The new design would feature a steel skin built in two layers–a tube within a tube–that has heavier columns and better structural support than the original, and it would call for larger windows for comfort and improved fireproofing.[17] The memorial would feature two 5-story memorials that would occupy the original footprints of the Twin Towers, made of the original steel skin of the collapsed towers and replicated steel. The victims' names etched in granite.[17] “It stands for resolve, it stands for strength, it stands for renewal”, says engineer of the project Ken Gardner. “To see the towers return would have an inspirational impact on the population. It's a living memorial, and I think it's more powerful than pretending 9/11 never happened.”[17] The main twin towers originally would feature a 500-foot-high mast on top of the North Tower, which would bring its total height to 1,888 feet, which at the time would have made it the tallest building in the world surpassing the 1,667-foot-high Taipei 101 in Taipei, Taiwan.[16] The two towers were planned to be 112 stories tall.[18]

Team Twin Towers was one of several groups pressuring government and development officials to alter the reconstruction plans of the Daniel Libeskind master plan chosen by the Lower Manhattan Development Corporation.[16] Joanna Rose, spokeswoman for the LMDC, which is coordinating reconstruction at the site, said the organization intended to go forward with its chosen plan. Randy Warner, co-founder of Team Twin Towers said: "As long as we haven't started digging a hole in the ground, there's room for discussion."[16]

Team Twin Towers, on February 18, 2004, unveiled their architectural model of new twin towers at a news conference at the Marriott Financial Center Hotel (now New York Marriott Downtown) near the World Trade Center site.[19] Team Twin Towers spokesman Jonathan Hakala says the original Twin Towers "were among Earth's few 'instantly recognizable' landmarks."[19] and "It was a magnificent structure to see going up", recalls Artie Vignapiano, who was a Port Authority landscape planner as the original World Trade Center was built.[19] "When I worked on the 74th floor of Tower One, I used to tell people, 'You know what I get paid for? To look outside my window at the Statue of Liberty.'" He then went on to say, 'All of the people who worked on the buildings—10 out of 10—want them back.'"[19]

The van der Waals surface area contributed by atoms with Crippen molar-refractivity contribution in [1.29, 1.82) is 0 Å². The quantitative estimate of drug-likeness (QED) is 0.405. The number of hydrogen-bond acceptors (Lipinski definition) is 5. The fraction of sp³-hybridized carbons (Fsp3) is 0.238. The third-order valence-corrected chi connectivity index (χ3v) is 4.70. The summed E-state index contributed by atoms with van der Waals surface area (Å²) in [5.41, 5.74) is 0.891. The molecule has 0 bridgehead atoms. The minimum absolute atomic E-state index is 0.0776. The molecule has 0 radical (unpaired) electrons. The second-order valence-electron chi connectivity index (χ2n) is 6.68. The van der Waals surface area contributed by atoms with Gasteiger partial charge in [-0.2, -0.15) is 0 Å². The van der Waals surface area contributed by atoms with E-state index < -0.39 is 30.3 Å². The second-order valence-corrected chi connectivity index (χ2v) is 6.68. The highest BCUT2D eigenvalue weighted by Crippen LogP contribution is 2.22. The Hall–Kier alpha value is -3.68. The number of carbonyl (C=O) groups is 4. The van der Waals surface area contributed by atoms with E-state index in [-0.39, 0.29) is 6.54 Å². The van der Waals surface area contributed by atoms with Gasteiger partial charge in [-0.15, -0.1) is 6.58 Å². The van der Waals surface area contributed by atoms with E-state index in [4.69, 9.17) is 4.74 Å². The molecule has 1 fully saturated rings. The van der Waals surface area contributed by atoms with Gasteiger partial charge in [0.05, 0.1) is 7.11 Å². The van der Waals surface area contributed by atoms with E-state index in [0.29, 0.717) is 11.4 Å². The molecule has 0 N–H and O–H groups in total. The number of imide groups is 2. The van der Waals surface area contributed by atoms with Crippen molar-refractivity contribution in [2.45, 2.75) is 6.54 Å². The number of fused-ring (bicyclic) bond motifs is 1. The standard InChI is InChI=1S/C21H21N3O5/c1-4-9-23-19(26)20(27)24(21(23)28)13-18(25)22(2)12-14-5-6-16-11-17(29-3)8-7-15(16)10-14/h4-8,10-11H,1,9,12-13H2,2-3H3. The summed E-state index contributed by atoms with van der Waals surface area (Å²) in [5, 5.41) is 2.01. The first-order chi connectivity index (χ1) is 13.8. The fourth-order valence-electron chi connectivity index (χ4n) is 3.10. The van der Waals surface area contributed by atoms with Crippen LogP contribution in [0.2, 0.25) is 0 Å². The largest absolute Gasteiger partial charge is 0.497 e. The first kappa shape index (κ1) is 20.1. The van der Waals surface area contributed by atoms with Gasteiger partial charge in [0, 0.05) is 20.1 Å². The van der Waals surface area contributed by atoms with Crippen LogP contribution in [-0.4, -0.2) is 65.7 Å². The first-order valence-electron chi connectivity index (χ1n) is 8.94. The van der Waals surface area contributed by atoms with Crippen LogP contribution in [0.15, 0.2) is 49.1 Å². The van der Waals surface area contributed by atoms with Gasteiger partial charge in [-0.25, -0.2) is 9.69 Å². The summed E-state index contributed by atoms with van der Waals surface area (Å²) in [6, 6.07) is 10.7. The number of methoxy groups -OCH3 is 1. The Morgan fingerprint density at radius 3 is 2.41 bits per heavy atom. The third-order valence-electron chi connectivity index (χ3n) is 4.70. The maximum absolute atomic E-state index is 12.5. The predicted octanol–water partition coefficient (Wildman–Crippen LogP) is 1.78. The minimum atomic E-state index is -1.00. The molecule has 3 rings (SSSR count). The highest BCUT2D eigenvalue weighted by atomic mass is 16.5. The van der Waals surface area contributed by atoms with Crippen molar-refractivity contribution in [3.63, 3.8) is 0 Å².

Later in February businessman Donald Trump appeared on CNN show Larry King Live with Larry King.[20] During a talk radio broadcast, a caller asked whether Trump was involved or going to be involved with the "new twin towers".[20] Though Trump at the time was not involved with the Team Twin Towers project, he became a sponsor of the project's design in the later year(s). Trump said the following about the Childs-Libeskind design of One World Trade Center:

Early development (2005–2007)[edit]

Early design for the proposed complex, circa 2007.

In 2005, publicity for the project increased, with businessman Donald Trump officially supporting and sponsoring the project. Support for the project increased due to the criticism of the Childs-Libeskind design[21] and accusations from 2002 revived against former New York Governor George Pataki, accused of cronyism for supposedly using his influence to get the winning architect's design picked as a personal favor for his friend and campaign contributor, Ron Lauder.[22] In May 2005, Trump appeared on Hardball with Chris Matthews to discuss the proposed Childs-Libeskind Freedom Tower design.[23] While Matthews asks Trump about whether an empty site is better than the proposed design, he quickly responds, criticizing Daniel Libeskind, one of the building's lead architects, "It was designed by an egghead architect who really doesn't have a lot of experience of designing something like this. And it's just a terrible design."[23] Trump later goes on to say that he doesn't "even blame the architect."[23] Trump, who in the later month(s) later sponsors the project, says that there is "not much of a role I can take." in response to a question by Matthews. "What I want to see built is the World Trade Center stronger and maybe a story taller. And that's what everybody wants."[23]